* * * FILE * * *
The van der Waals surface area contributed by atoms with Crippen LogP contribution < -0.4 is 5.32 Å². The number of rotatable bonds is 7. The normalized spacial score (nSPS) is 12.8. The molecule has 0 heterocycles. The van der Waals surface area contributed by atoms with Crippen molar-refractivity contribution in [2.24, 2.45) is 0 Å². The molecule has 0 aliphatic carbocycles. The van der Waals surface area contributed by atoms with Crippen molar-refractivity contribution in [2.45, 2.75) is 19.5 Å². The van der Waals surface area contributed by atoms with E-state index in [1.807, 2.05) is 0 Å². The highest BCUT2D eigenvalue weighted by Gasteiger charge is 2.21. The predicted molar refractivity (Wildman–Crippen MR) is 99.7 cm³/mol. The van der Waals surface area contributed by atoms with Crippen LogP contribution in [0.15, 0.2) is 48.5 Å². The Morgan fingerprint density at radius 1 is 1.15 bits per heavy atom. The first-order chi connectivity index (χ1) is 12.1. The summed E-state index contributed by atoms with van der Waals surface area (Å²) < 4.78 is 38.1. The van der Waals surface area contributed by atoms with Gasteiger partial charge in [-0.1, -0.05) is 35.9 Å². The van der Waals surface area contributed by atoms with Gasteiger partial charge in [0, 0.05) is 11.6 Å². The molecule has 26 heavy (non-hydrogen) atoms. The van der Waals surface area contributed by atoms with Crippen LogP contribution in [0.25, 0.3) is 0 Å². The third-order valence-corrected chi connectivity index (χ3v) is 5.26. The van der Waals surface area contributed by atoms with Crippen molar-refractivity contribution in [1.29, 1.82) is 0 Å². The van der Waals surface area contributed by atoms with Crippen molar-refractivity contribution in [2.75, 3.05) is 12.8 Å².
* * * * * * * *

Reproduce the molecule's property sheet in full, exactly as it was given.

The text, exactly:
The van der Waals surface area contributed by atoms with Crippen LogP contribution < -0.4 is 5.32 Å². The number of rotatable bonds is 7. The normalized spacial score (nSPS) is 12.8. The molecule has 0 heterocycles. The van der Waals surface area contributed by atoms with Crippen molar-refractivity contribution in [2.24, 2.45) is 0 Å². The molecule has 0 aliphatic carbocycles. The van der Waals surface area contributed by atoms with Crippen molar-refractivity contribution in [2.45, 2.75) is 19.5 Å². The van der Waals surface area contributed by atoms with E-state index in [1.807, 2.05) is 0 Å². The highest BCUT2D eigenvalue weighted by Gasteiger charge is 2.21. The predicted molar refractivity (Wildman–Crippen MR) is 99.7 cm³/mol. The van der Waals surface area contributed by atoms with Crippen LogP contribution in [0.15, 0.2) is 48.5 Å². The Morgan fingerprint density at radius 1 is 1.15 bits per heavy atom. The first-order chi connectivity index (χ1) is 12.1. The summed E-state index contributed by atoms with van der Waals surface area (Å²) < 4.78 is 38.1. The van der Waals surface area contributed by atoms with Gasteiger partial charge in [-0.1, -0.05) is 35.9 Å². The van der Waals surface area contributed by atoms with Gasteiger partial charge in [0, 0.05) is 11.6 Å². The molecule has 26 heavy (non-hydrogen) atoms. The van der Waals surface area contributed by atoms with Crippen LogP contribution in [0.25, 0.3) is 0 Å². The third-order valence-corrected chi connectivity index (χ3v) is 5.26. The van der Waals surface area contributed by atoms with Crippen molar-refractivity contribution in [1.29, 1.82) is 0 Å². The van der Waals surface area contributed by atoms with Crippen molar-refractivity contribution in [2.75, 3.05) is 12.8 Å².